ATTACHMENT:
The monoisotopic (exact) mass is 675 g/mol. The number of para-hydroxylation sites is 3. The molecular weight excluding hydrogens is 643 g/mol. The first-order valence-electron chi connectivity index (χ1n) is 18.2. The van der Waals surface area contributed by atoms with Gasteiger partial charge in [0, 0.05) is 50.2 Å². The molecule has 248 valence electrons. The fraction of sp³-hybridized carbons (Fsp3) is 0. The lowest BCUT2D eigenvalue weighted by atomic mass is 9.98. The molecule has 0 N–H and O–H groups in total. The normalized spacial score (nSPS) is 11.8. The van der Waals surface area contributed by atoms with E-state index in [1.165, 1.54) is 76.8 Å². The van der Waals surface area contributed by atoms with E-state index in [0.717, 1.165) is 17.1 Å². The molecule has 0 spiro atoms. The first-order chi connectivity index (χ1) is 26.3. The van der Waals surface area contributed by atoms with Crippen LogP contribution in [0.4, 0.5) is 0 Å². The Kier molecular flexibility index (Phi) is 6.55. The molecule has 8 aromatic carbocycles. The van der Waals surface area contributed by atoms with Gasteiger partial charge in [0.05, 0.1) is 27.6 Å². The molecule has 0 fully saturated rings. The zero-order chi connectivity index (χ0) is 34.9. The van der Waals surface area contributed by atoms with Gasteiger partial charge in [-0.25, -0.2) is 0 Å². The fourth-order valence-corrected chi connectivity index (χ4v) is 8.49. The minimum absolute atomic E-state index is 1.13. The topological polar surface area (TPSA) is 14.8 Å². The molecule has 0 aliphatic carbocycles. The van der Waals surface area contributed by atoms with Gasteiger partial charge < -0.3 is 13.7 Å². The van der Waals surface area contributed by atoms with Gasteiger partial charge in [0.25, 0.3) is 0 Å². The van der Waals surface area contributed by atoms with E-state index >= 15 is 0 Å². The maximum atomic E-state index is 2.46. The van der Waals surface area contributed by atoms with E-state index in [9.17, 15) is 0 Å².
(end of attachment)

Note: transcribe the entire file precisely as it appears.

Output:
The monoisotopic (exact) mass is 675 g/mol. The number of para-hydroxylation sites is 3. The molecular weight excluding hydrogens is 643 g/mol. The first-order valence-electron chi connectivity index (χ1n) is 18.2. The van der Waals surface area contributed by atoms with Gasteiger partial charge in [0, 0.05) is 50.2 Å². The molecule has 248 valence electrons. The fraction of sp³-hybridized carbons (Fsp3) is 0. The lowest BCUT2D eigenvalue weighted by atomic mass is 9.98. The molecule has 0 N–H and O–H groups in total. The normalized spacial score (nSPS) is 11.8. The van der Waals surface area contributed by atoms with E-state index in [1.165, 1.54) is 76.8 Å². The van der Waals surface area contributed by atoms with E-state index in [0.717, 1.165) is 17.1 Å². The molecule has 0 spiro atoms. The first-order chi connectivity index (χ1) is 26.3. The van der Waals surface area contributed by atoms with Crippen LogP contribution in [0.4, 0.5) is 0 Å². The Kier molecular flexibility index (Phi) is 6.55. The molecule has 8 aromatic carbocycles. The van der Waals surface area contributed by atoms with Gasteiger partial charge in [0.05, 0.1) is 27.6 Å². The molecule has 0 fully saturated rings. The zero-order chi connectivity index (χ0) is 34.9. The van der Waals surface area contributed by atoms with Gasteiger partial charge in [-0.25, -0.2) is 0 Å². The fourth-order valence-corrected chi connectivity index (χ4v) is 8.49. The minimum absolute atomic E-state index is 1.13. The topological polar surface area (TPSA) is 14.8 Å². The molecule has 0 aliphatic carbocycles. The van der Waals surface area contributed by atoms with Gasteiger partial charge < -0.3 is 13.7 Å². The van der Waals surface area contributed by atoms with Gasteiger partial charge in [0.25, 0.3) is 0 Å². The van der Waals surface area contributed by atoms with E-state index >= 15 is 0 Å². The maximum atomic E-state index is 2.46. The van der Waals surface area contributed by atoms with E-state index in [9.17, 15) is 0 Å².